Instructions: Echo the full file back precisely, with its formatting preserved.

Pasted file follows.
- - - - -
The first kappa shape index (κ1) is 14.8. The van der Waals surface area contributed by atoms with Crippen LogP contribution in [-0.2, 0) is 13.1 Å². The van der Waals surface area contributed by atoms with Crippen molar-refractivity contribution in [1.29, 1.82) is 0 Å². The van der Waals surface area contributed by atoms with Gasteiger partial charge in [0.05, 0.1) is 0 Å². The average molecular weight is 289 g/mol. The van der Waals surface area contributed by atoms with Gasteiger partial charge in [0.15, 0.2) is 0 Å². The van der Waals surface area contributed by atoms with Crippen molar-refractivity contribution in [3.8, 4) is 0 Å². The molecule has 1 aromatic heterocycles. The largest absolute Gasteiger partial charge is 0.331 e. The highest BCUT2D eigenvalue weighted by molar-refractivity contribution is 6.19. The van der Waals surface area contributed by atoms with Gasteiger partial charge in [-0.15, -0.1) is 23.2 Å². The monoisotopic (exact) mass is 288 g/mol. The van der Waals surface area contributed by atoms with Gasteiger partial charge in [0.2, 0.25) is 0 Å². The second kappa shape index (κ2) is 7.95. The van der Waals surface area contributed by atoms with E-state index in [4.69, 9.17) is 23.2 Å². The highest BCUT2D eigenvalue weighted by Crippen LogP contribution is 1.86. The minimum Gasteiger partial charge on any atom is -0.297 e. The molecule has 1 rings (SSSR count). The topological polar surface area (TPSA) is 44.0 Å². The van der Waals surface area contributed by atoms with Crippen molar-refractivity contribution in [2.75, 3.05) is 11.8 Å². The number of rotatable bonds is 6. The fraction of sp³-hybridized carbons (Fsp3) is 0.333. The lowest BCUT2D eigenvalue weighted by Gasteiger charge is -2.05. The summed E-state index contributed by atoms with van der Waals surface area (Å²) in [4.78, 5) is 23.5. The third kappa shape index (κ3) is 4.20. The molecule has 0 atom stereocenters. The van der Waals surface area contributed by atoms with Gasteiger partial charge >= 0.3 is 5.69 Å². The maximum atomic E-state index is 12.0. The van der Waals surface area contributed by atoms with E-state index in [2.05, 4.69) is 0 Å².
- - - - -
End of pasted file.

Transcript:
The first kappa shape index (κ1) is 14.8. The van der Waals surface area contributed by atoms with Crippen LogP contribution in [-0.2, 0) is 13.1 Å². The van der Waals surface area contributed by atoms with Crippen molar-refractivity contribution in [1.29, 1.82) is 0 Å². The van der Waals surface area contributed by atoms with Gasteiger partial charge in [0.05, 0.1) is 0 Å². The average molecular weight is 289 g/mol. The van der Waals surface area contributed by atoms with Gasteiger partial charge in [0.15, 0.2) is 0 Å². The van der Waals surface area contributed by atoms with Crippen molar-refractivity contribution in [3.8, 4) is 0 Å². The molecule has 1 aromatic heterocycles. The largest absolute Gasteiger partial charge is 0.331 e. The highest BCUT2D eigenvalue weighted by molar-refractivity contribution is 6.19. The van der Waals surface area contributed by atoms with Gasteiger partial charge in [-0.15, -0.1) is 23.2 Å². The monoisotopic (exact) mass is 288 g/mol. The van der Waals surface area contributed by atoms with Gasteiger partial charge in [0.2, 0.25) is 0 Å². The second kappa shape index (κ2) is 7.95. The van der Waals surface area contributed by atoms with E-state index in [4.69, 9.17) is 23.2 Å². The highest BCUT2D eigenvalue weighted by Crippen LogP contribution is 1.86. The minimum Gasteiger partial charge on any atom is -0.297 e. The molecule has 1 rings (SSSR count). The topological polar surface area (TPSA) is 44.0 Å². The van der Waals surface area contributed by atoms with Crippen molar-refractivity contribution in [2.75, 3.05) is 11.8 Å². The number of rotatable bonds is 6. The fraction of sp³-hybridized carbons (Fsp3) is 0.333. The lowest BCUT2D eigenvalue weighted by Gasteiger charge is -2.05. The summed E-state index contributed by atoms with van der Waals surface area (Å²) in [4.78, 5) is 23.5. The third kappa shape index (κ3) is 4.20. The molecule has 0 atom stereocenters. The van der Waals surface area contributed by atoms with Gasteiger partial charge >= 0.3 is 5.69 Å². The maximum atomic E-state index is 12.0. The van der Waals surface area contributed by atoms with E-state index in [2.05, 4.69) is 0 Å².